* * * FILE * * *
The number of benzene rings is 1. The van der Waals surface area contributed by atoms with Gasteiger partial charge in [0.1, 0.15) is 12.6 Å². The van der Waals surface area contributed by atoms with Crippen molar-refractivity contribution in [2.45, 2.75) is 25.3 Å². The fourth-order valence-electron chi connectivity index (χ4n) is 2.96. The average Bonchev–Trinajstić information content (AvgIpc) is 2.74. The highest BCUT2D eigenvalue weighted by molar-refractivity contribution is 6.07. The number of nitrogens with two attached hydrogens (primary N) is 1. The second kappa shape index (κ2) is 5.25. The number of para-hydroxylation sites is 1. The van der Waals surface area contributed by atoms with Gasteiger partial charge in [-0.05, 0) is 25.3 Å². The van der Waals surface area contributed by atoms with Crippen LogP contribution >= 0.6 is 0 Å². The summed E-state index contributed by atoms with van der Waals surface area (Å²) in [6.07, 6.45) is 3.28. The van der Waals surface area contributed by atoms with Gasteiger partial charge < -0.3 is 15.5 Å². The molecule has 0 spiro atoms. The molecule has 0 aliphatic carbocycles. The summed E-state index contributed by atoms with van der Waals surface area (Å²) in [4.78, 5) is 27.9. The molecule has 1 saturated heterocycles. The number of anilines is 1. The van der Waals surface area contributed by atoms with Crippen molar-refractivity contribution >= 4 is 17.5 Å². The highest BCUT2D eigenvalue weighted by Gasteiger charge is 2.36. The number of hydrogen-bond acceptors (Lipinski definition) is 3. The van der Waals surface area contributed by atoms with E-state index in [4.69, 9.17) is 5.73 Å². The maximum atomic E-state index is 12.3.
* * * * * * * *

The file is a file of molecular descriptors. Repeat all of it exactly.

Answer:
The number of benzene rings is 1. The van der Waals surface area contributed by atoms with Gasteiger partial charge in [0.1, 0.15) is 12.6 Å². The van der Waals surface area contributed by atoms with Crippen molar-refractivity contribution in [2.45, 2.75) is 25.3 Å². The fourth-order valence-electron chi connectivity index (χ4n) is 2.96. The average Bonchev–Trinajstić information content (AvgIpc) is 2.74. The highest BCUT2D eigenvalue weighted by molar-refractivity contribution is 6.07. The number of nitrogens with two attached hydrogens (primary N) is 1. The second kappa shape index (κ2) is 5.25. The number of para-hydroxylation sites is 1. The van der Waals surface area contributed by atoms with Gasteiger partial charge in [-0.05, 0) is 25.3 Å². The van der Waals surface area contributed by atoms with Crippen LogP contribution >= 0.6 is 0 Å². The summed E-state index contributed by atoms with van der Waals surface area (Å²) in [6.07, 6.45) is 3.28. The van der Waals surface area contributed by atoms with Gasteiger partial charge < -0.3 is 15.5 Å². The molecule has 0 spiro atoms. The molecule has 0 aliphatic carbocycles. The summed E-state index contributed by atoms with van der Waals surface area (Å²) in [4.78, 5) is 27.9. The molecule has 1 saturated heterocycles. The number of anilines is 1. The van der Waals surface area contributed by atoms with Crippen molar-refractivity contribution >= 4 is 17.5 Å². The highest BCUT2D eigenvalue weighted by Gasteiger charge is 2.36. The number of hydrogen-bond acceptors (Lipinski definition) is 3. The van der Waals surface area contributed by atoms with E-state index in [4.69, 9.17) is 5.73 Å². The maximum atomic E-state index is 12.3.